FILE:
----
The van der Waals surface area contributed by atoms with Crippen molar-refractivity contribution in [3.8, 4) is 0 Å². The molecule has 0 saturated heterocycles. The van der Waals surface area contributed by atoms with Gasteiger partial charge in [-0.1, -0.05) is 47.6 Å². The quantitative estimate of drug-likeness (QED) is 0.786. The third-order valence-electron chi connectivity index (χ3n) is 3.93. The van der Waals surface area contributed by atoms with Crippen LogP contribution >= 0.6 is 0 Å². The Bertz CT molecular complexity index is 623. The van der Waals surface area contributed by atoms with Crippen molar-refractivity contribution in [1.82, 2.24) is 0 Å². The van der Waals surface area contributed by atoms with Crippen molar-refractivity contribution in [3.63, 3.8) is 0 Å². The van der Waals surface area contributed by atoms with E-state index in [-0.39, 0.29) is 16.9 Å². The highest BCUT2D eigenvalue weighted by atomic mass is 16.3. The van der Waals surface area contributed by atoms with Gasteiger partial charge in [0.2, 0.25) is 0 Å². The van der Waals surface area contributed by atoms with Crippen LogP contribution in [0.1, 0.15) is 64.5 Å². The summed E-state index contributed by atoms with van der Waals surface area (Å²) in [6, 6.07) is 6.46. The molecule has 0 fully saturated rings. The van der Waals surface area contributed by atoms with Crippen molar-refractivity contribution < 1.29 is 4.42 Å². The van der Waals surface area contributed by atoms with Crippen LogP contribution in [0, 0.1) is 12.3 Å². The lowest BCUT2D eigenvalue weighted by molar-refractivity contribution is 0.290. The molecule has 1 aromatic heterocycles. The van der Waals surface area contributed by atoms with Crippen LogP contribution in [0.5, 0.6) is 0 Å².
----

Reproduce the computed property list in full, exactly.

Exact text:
The van der Waals surface area contributed by atoms with Crippen molar-refractivity contribution in [3.8, 4) is 0 Å². The molecule has 0 saturated heterocycles. The van der Waals surface area contributed by atoms with Gasteiger partial charge in [-0.1, -0.05) is 47.6 Å². The quantitative estimate of drug-likeness (QED) is 0.786. The third-order valence-electron chi connectivity index (χ3n) is 3.93. The van der Waals surface area contributed by atoms with Crippen LogP contribution >= 0.6 is 0 Å². The Bertz CT molecular complexity index is 623. The van der Waals surface area contributed by atoms with Crippen molar-refractivity contribution in [1.82, 2.24) is 0 Å². The van der Waals surface area contributed by atoms with Crippen molar-refractivity contribution in [3.63, 3.8) is 0 Å². The van der Waals surface area contributed by atoms with E-state index in [-0.39, 0.29) is 16.9 Å². The highest BCUT2D eigenvalue weighted by atomic mass is 16.3. The van der Waals surface area contributed by atoms with Gasteiger partial charge in [0.2, 0.25) is 0 Å². The van der Waals surface area contributed by atoms with Crippen LogP contribution in [0.1, 0.15) is 64.5 Å². The summed E-state index contributed by atoms with van der Waals surface area (Å²) in [6, 6.07) is 6.46. The molecule has 0 fully saturated rings. The van der Waals surface area contributed by atoms with Crippen molar-refractivity contribution < 1.29 is 4.42 Å². The van der Waals surface area contributed by atoms with Crippen LogP contribution in [0, 0.1) is 12.3 Å². The lowest BCUT2D eigenvalue weighted by molar-refractivity contribution is 0.290. The molecule has 1 aromatic heterocycles. The van der Waals surface area contributed by atoms with Crippen LogP contribution in [0.5, 0.6) is 0 Å².